The majority of the novel is told from the first person perspective of Rose. This allows the novel to be evocative from the outset. The opening line sets the scene and the tone for the rest of the story: ‘My beloved, I can hear them coming up our street. It is a strange, ominous rumble… It sounds like a battle… It smells like a battle.’ The narrative is addressed to her late husband throughout, and the voice of her character is rather strong. This directness of style works incredibly effectively and makes the novel seem far more personal than a third person detached perspective would allow. Despite this, however, Rose mentions many details which would be obvious to her late husband – what his own father was like, for example – which do not really work in the grander scheme of the novel.

Letters from Armand and also from other characters who are important to Rose are also woven throughout The House I Loved. Whilst this technique in itself would ordinarily work well with a first person narrative perspective, the letters themselves are so similar in style and content that they could have easily been written by the same character. There is nothing to set the letters apart from one another and their only distinguishable differences are the names which are signed at the end of each. Several of the dialogue exchanges feel a little lifeless and unrealistic at times and some of the language is perhaps a little too modern and colloquial to work effectively within the specific period.

The House I Loved does not merely present the history of a city besieged by her own people, but of one of its inhabitants and the life she has built for herself there, a life which she is more than reluctant to part with. Whilst the scope of the novel is an interesting one, particularly with regard to the social history of Paris, it is more ambitious than the author seems to have realised. The idea of the novel is an interesting and incredibly promising one, but sadly some elements of The House I Loved – the similarity of different narrators and the relationship between Rose and her daughter Violette which is not portrayed in enough depth, for instance – fall short of what could be a wonderful story.

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One From the Archive: ‘The House I Loved’ by Tatiana de Rosnay ***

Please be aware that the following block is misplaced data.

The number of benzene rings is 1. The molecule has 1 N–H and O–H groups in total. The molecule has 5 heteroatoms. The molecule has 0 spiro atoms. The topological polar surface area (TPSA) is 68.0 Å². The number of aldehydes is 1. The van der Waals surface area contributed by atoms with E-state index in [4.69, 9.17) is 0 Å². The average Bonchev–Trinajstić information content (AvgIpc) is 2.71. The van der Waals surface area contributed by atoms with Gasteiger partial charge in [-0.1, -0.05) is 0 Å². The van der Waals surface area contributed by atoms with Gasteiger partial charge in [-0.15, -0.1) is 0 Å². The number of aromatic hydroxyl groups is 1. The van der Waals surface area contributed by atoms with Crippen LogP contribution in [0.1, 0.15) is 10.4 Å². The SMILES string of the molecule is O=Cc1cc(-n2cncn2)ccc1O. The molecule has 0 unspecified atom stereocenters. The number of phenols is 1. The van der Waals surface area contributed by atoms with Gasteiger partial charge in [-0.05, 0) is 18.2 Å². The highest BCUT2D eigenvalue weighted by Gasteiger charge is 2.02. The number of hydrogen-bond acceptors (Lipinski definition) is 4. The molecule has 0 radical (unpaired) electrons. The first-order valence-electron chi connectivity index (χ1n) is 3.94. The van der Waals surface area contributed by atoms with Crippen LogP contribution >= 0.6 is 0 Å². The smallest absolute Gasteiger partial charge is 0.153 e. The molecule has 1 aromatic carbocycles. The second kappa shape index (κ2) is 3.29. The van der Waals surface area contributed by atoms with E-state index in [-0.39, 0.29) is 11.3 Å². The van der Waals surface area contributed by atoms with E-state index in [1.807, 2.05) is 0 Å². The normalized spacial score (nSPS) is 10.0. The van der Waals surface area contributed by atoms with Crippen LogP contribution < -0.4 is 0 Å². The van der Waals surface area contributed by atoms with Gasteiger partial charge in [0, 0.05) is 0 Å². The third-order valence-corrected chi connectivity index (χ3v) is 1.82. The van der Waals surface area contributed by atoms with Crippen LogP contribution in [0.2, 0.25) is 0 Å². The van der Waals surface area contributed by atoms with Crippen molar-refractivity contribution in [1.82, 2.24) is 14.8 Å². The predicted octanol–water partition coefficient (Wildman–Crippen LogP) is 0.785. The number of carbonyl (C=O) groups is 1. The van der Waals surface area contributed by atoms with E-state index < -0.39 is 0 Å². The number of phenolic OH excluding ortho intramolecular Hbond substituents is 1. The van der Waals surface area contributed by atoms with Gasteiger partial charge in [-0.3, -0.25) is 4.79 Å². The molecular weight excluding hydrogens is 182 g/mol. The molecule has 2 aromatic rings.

First published in July 2012.

Tatiana de Rosnay is best known for her novel Sarah’s Key, which was first published in 2006. The author was named one of the top 10 fiction writers in Europe in 2010, data based upon the analysis of bestseller charts across several European countries.

Her newest novel, The House I Loved, opens in Paris in 1869, a turbulent time in which the city is ravaged with change. This follows an order from Emperor Napoleon III, who aims to ‘permanently transform Paris into a modern city’. The novel is based upon real events but is peopled with almost an entire cast of fictitious characters.

Caught amid the terrifying thick of this period is the novel’s main protagonist, Rose Bazelet, ‘an old woman of nearly sixty’. Rose is a strong, determined woman, who flatly refuses to give up her house on the rue Childebert so that it can be torn down by an uncaring government intent upon change. The house in which she and her husband lived – which was ‘nearly a hundred and fifty years old, and had seen several generations of Bazelets’ – was ‘to be utterly demolished in order to build the continuation of rue de Rennes and the boulevard Saint-Germain’. Rose believes that she is ‘not too old to fight back’ and consequently installs herself in her house’s cellar once it is believed that every resident has left their premises for demolition to begin. She stubbornly stays in the city as more and more of her neighbours leave, until the landscape she has grown up with begins to crumble around her.

Rose is alone in Paris. Her daughter Violette, with whom she has a fractured relationship, has moved to Tours with her young family, and her husband Armand passed away ten years before the narrative begins. It is clear from the start that despite his death, Armand is still the focus of Rose’s life. Each action she undertakes, particularly with regard to the house in which he grew up, is done to protect him, and the time she has spent without him has been incredibly hard for her to get through: ‘You have been gone for ten years now. A century to me.’ The couple’s history is gradually revealed, intertwined as it is with the specific social history which had an impact upon the city at the time. The cast of characters in their entirety are set against an almost consistently turbulent backdrop of total change.

The House I Loved is quite historically rich. Amongst other elements rife in Paris at the time, de Rosnay details the uniform of French postmen, the wonder of the ‘Exposition Universelle’, the intricacies of Paris streets which are geographically precise throughout, and the troops of ragpickers who swarm across the city.

The character descriptions throughout the novel work well, but some are certainly more inventive than others. The flower seller on the rue Childebert named Alexandrine Walcker is described as a ‘whirlwind of curls’ with ‘toffee-coloured eyes’ and another character, Gilbert, has a face which is ‘a flurry of gnarled lines like the bark of a withered tree’. Other depictions fall flat, however, and this is particularly true with regard to Violette, who is a lifeless character throughout.